Other commentators have suggested that the manner of St Edmund's death, veneration and culthood define him as a sacral king. It has been argued that St Edmund's story was informed by common Celtic and Germanic notions of sacred kingship. Comparable kings who also embodied theories of divinely-ordained rule, rightful sovereignty and the binding links between king, land and society, include: Conaire Mór, Cormac mac Cuilennáin, King Dómaldi and Halfdan the Black.
Medieval hagiographies and legends
De Infantia Sancti Edmundi, a fictitious 12th century hagiography of Edmund's early life by Geoffrey of Wells, represented him as the youngest son of 'Alcmund', a Saxon king of Germanic descent. 'Alcmund' may never have existed.
Edmund's fictitious continental origins were later expanded into legends which spoke of his parentage, his birth at Nuremberg, his adoption by Offa of Mercia, his nomination as successor to the king and his landing at Hunstanton on the North Norfolk coast to claim his kingdom. Other accounts state that his father was the king he succeeded, Æthelweard of East Anglia, who died in 854, apparently when Edmund was a boy of fourteen.
He was said to have been crowned by St Humbert (Bishop Humbert of Elmham) on 25 December 855, at a location known as Burna (probably Bures St. Mary in Suffolk) which at that time functioned as the royal capital. Later versions of his life recorded that he was a model king who treated all his subjects with equal justice and who was unbending to flatterers. It was written that he withdrew for a year to his royal tower at Hunstanton and learned the whole Psalter, so that he could recite it from memory.
Edmund may have been killed at Hoxne, in Suffolk. His martyrdom is mentioned in a charter that was written when the church and chapel at Hoxne were granted to Norwich Priory in 1101. Place-name evidence has been used to link the name of Hoxne with Haegelisdun, named by Abbo of Fleury as the site of Edmund's martyrdom, but this evidence is dismissed by the historian Peter Warner. The association of Edmund's cult with the village has continued to the present day.[note 3] Dernford, Cambridgeshire and Bradfield St Clare (near Bury St Edmunds) are other possible sites for where Edmund was martyred.
The ancient wooden church of St Andrew, Greensted-juxta-Ongar, is said to have been a resting place for his body on the way to Bury St Edmunds in 1013
In Bernard Burke's Vicissitudes of Families, published in 1869, Burke proposed that Edmund's banner was among those borne during the Norman invasion of Ireland, after which the three crowns on a blue background became the standard for Ireland during the Plantagenet era. Richard de Clare, 2nd Earl of Pembroke, Robert Fitz-Stephen and Raymond le Gros who all featured prominently in the Anglo-Norman invasion, dedicated a chapel of Christ Church Cathedral, Dublin to Edmund. When the Scottish castle at Caevlerlock was taken by Edward I of England in 1300, the banners of Edmund, St George and Edward the Confessor were displayed by the victorious English from the castle battlements, as "powerful, unifying symbols of the holy guardians and supporters of their cause". According to the antiquarian Sir Harris Nicolas' account of the Battle of Agincourt in 1415, five banners were flown on the English side, one of which was probably that of St Edmund.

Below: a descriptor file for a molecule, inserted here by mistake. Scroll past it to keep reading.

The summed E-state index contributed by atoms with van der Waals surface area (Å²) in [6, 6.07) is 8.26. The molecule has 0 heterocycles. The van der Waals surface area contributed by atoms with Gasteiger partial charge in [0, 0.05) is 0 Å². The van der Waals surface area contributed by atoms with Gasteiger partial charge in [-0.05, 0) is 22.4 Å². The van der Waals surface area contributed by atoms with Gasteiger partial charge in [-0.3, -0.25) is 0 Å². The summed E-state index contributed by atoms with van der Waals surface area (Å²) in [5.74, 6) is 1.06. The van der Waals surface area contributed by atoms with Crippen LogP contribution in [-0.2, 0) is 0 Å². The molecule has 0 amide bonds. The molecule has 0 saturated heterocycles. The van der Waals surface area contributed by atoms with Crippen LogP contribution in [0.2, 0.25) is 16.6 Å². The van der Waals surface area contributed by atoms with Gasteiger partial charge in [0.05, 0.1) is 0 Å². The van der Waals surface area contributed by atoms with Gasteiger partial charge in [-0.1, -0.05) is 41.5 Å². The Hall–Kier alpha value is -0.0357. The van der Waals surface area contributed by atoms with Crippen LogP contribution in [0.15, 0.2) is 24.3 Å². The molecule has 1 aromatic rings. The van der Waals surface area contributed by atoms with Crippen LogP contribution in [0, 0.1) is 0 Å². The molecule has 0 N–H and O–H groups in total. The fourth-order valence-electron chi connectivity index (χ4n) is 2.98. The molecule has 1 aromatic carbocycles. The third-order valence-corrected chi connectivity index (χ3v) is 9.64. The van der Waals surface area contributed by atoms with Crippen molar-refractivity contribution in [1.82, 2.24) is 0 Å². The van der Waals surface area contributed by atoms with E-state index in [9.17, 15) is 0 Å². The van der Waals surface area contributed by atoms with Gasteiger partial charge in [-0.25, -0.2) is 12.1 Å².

In a preface to the Life of the saint written by the poet John Lydgate, in which Edmund's banners are described,[note 4] the three crowns are said to represent Edmund's martyrdom, virginity and kingship.
Edmund is the patron saint of pandemics and as well as of kings, the Roman Catholic diocese of East Anglia, and Douai Abbey in Berkshire. Churches dedicated to his memory are to be found all over England, including St Edmund the King and Martyr's Church in London, designed by Sir Christopher Wren during the 1670s.
During the Middle Ages, St George replaced Edmund as the patron saint of England when Edward III associated George with the Order of the Garter. In 2006, a group that included BBC Radio Suffolk and the East Anglian Daily Times failed in their campaign to reinstate Edmund.[note 5] In 2013 another campaign to reinstate St Edmund as patron saint was begun with the backing of representatives from businesses, Churches, radio and local politicians.
St Edmund in the arts
The veneration of Edmund throughout the centuries has left a legacy of noteworthy works of art.
A beautifully illustrated copy of Abbo of Fleury's Passio Sancti Eadmundi, made at Bury St Edmunds in around 1130 is now kept at the Morgan Library in New York.
The copy of John Lydgate's 15th century Life written for Henry VI of England is now in the British Library. The Wilton Diptych was painted during the reign of Richard II of England and is the most famous representation of Edmund in art. Painted on oak panels, it shows Richard kneeling in front of three saints—one of whom is Edmund—as they present the young king to the Virgin and Child.